The competition policy review draft report, released last month, has recommended deregulating retail trading hours as well as abolish restrictions on regulations governing the pharmacy and taxi sectors and limits on parallel imports.
The report has also suggested the National Competition Council (NCC) be terminated and replaced with a new independent national body, namely the Australian Council for Competition Policy (ACCP) that will be established and funded by the states.
Headed by economist and University of Queensland alumnus, Ian Harper, the review finds Australia has progressed well in improving regulation since the 1990s, when the last whole-economy competition review was completed. The competition review panel has proposed a body would advocate and educate in competition policy, and would be responsible for administering payments to areas where implemented competition reforms result in disproportionate effects.
The panel has also said full deregulation of retail trading hours was overdue and restrictions should be removed as soon as possible, adding that online shopping was undermining restrictions on retail trading hours and disadvantaging traditional bricks-and-mortar retailers.
Associate professor from the School of Economics at The University of Queensland, Dr Heiko Gerlach, believes scrapping the NCC and replacing it with the ACCP will be a “positive thing” and that Australia is one of the very few countries that can have an institution of this proportion.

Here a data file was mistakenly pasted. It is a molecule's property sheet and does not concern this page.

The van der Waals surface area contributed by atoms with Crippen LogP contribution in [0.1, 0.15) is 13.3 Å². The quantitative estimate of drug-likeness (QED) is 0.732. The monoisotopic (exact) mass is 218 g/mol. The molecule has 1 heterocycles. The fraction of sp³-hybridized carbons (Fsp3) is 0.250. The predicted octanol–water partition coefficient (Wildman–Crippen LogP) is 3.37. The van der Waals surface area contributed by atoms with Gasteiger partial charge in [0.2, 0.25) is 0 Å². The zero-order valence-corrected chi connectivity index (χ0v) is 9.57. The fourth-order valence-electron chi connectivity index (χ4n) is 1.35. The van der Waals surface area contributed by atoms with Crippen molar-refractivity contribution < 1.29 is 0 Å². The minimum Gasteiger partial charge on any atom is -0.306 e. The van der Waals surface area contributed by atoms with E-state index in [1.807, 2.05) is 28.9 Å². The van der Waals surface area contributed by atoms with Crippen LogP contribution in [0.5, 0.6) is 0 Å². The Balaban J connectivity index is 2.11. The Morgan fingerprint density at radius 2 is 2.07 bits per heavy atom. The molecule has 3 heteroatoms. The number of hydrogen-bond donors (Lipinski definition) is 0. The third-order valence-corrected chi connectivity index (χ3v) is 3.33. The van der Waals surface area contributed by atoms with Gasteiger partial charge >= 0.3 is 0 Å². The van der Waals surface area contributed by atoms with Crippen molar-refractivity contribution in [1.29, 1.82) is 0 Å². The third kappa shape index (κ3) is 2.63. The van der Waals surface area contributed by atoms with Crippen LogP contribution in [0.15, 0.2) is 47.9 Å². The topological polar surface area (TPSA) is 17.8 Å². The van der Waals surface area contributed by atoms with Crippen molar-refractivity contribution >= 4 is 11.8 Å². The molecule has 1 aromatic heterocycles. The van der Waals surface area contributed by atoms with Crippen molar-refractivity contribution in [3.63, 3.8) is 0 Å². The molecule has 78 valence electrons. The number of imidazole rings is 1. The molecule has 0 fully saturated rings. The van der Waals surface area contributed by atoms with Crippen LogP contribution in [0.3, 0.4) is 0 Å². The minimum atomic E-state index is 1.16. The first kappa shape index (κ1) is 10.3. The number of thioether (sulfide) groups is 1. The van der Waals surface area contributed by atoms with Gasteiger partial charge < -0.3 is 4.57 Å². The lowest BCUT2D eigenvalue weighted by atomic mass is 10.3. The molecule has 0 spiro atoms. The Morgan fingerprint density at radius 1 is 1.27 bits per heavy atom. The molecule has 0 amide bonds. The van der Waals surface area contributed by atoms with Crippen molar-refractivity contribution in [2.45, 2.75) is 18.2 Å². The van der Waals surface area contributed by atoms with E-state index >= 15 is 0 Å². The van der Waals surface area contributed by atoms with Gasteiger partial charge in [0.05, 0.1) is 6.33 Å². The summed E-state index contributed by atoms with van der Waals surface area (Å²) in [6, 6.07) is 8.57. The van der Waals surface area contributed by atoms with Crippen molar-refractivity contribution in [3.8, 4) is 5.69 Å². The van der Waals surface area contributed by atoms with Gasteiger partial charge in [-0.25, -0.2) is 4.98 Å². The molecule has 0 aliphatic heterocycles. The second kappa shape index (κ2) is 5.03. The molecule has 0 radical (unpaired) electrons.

“I think it will be very useful. It’s essentially going to be a body that reflects our competition policy and gives input into the practice of competition policy without being the authority to enforce it,” Dr Gerlach said.
“I think this is something very useful in times like these where there’s a lot of technological changes. Markets are very uncertain and there’s going to be huge demographic shifts in the Australian population – and having someone thinking about principles about competition policy that apply directly to Australia; I think that’s going to be a huge advantage and very useful.”
“As an institution, competition policy is very important and this is really an expression of that importance.”
Additionally, Dr Gerlach asserts that deregulating trading hours will negatively affect small businesses but will aid big retailers when it comes to competition against online sales.
“If you deregulate then the big retailers will benefit and the small retailers will probably anchor a loss. That’s probably going to be true in most settings and it should be something we’ll expect,” Dr Gerlach said.
“But one of the main reasons for this report is to adopt competition policies to new technologies and online competition. In that sense, deregulating allows the big retailers to compete better with online sales.”
“Australia’s still a bit behind in international comparison with respect to online shopping, so the effect of restricting the market power of these big retailers will not be as strong as it is in other countries. But I think we are going to get there and prices will come down in Australia given the increase in online market share.”
Furthermore, Dr Gerlach feels the case of deciding how far the deregulation of trading hours should go must be carefully considered.
“I think there is a strong case for deregulating markets opening hours; but how far we should go – I’m not sure,” Dr Gerlach said.
“I’m not sure if we need to go the full mile and have complete deregulation or whether we have a more moderate solution that would give all those benefits as well.”
“But I think that’s more of a political decision than something that should be decided by economic effects.”